Cryptofranc to bring no additional benefits to Switzerland, Federal Council warns
Universally accessible central bank digital currency would give rise to new risks, especially with regard to financial stability, Switzerland’s Federal Council says.
During its meeting held today, Switzerland’s Federal Council approved a report examining the opportunities and risks of introducing a cryptofranc (e-franc). The Council concludes that universally accessible central bank digital currency would bring no additional benefits for Switzerland at present. Instead, it would give rise to new risks, especially with regard to financial stability.
The Wermuth postulate (18.3159), which was adopted by the National Council, had requested the Federal Council to examine the opportunities and risks of introducing a cryptofranc. The Federal Council had recommended that the postulate be adopted, as it has noted the increased interest in cryptocurrencies, digital payment systems and digital central bank currency. In a report published today, it has addressed the main questions relating to central bank digital currency.
The analysis conducted for this report shows that the introduction of a central bank digital currency will result in repercussions that can be far-reaching depending on the design, and that there are better solutions for most of the areas considered. The Federal Council therefore believes that universally accessible central bank digital currency would not bring any additional benefits at the moment. The Swiss National Bank (SNB) shares this view and sees the newly arising risks to monetary policy and financial stability, in particular, as a major challenge.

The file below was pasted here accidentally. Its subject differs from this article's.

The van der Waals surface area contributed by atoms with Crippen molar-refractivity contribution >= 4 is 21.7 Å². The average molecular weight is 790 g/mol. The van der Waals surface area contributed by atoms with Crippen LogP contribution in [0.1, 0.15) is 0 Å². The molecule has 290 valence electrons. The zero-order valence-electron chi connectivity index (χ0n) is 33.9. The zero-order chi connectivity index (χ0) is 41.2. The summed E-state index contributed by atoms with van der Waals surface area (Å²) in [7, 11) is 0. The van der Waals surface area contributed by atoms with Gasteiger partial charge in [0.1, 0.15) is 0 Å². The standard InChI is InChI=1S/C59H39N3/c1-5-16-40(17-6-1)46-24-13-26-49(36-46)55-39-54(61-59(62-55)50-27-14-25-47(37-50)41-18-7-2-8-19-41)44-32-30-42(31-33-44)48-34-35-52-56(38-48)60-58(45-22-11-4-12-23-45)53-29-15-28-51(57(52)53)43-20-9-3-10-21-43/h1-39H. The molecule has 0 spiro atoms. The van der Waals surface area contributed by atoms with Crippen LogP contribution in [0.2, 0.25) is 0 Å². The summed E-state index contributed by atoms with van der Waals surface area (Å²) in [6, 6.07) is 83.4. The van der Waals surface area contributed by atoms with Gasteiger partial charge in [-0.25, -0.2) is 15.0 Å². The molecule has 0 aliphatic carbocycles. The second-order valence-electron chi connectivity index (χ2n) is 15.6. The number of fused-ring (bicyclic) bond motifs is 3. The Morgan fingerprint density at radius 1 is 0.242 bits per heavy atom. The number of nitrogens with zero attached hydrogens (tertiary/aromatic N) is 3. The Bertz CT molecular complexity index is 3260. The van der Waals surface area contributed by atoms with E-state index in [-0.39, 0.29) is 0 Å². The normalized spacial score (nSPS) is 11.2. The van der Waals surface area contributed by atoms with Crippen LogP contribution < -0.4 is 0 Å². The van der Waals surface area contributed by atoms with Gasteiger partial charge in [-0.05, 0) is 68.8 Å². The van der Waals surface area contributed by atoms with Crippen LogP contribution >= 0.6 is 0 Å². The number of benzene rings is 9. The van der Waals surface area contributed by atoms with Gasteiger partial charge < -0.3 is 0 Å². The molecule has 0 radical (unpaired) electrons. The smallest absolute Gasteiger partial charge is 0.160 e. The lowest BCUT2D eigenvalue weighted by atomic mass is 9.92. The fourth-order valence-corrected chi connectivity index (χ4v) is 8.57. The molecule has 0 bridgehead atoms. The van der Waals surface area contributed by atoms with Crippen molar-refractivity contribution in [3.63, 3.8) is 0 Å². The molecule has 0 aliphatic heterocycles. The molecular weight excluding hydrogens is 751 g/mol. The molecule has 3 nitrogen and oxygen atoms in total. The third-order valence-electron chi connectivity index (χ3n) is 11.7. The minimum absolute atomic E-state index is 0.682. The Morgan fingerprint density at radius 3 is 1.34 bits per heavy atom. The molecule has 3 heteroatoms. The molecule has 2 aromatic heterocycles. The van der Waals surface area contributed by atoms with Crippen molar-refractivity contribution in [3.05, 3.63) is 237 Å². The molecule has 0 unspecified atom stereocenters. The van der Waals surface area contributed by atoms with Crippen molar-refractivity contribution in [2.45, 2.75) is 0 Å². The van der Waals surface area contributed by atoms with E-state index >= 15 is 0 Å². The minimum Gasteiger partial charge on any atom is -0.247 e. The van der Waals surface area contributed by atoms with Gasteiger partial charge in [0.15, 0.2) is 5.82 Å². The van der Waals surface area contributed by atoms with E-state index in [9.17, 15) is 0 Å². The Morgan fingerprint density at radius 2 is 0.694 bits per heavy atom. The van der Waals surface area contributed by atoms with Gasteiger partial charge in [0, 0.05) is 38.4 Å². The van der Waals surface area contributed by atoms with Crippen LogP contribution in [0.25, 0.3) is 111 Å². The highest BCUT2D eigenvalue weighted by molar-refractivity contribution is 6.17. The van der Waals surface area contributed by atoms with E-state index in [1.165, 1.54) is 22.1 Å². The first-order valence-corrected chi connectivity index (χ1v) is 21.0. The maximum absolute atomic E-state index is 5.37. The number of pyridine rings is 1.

With regard to increasing the efficiency and security of cashless payment transactions, central bank digital currency conveys no advantages in Switzerland. The existing system is efficient and secure, and is also being refined continuously. There is room for improvement in the area of cross-border payments. However, the introduction of cryptofranc would not solve this problem. It would be preferable to improve interoperability between the existing systems and coordination between the parties involved.
In terms of the SNB’s monetary policy, the verdict on universal accessibility to central bank digital currency would be negative, as it would bring new risks rather than discernible benefits, the Council says. Such currency would not increase the leeway in terms of monetary policy. On the contrary, it would carry the considerable risk that – depending on the design – greater foreign demand for Swiss central bank digital currency could put the Swiss franc under heightened upward pressure, especially in times of crisis.
With regard to financial stability, the overall impact is rather negative. Relative to today, central bank digital currency would be likely to increase the risk of bank runs, even though it could have a disciplinary effect on the banking sector as an alternative investment.
As things currently stand, the further development of central bank digital currency that is restricted to financial market players would appear to be a more promising strategy. This would not have the same far-reaching and fundamental implications as universally accessible central bank digital currency.
The Federal Council and the SNB will continue to monitor developments in this area closely.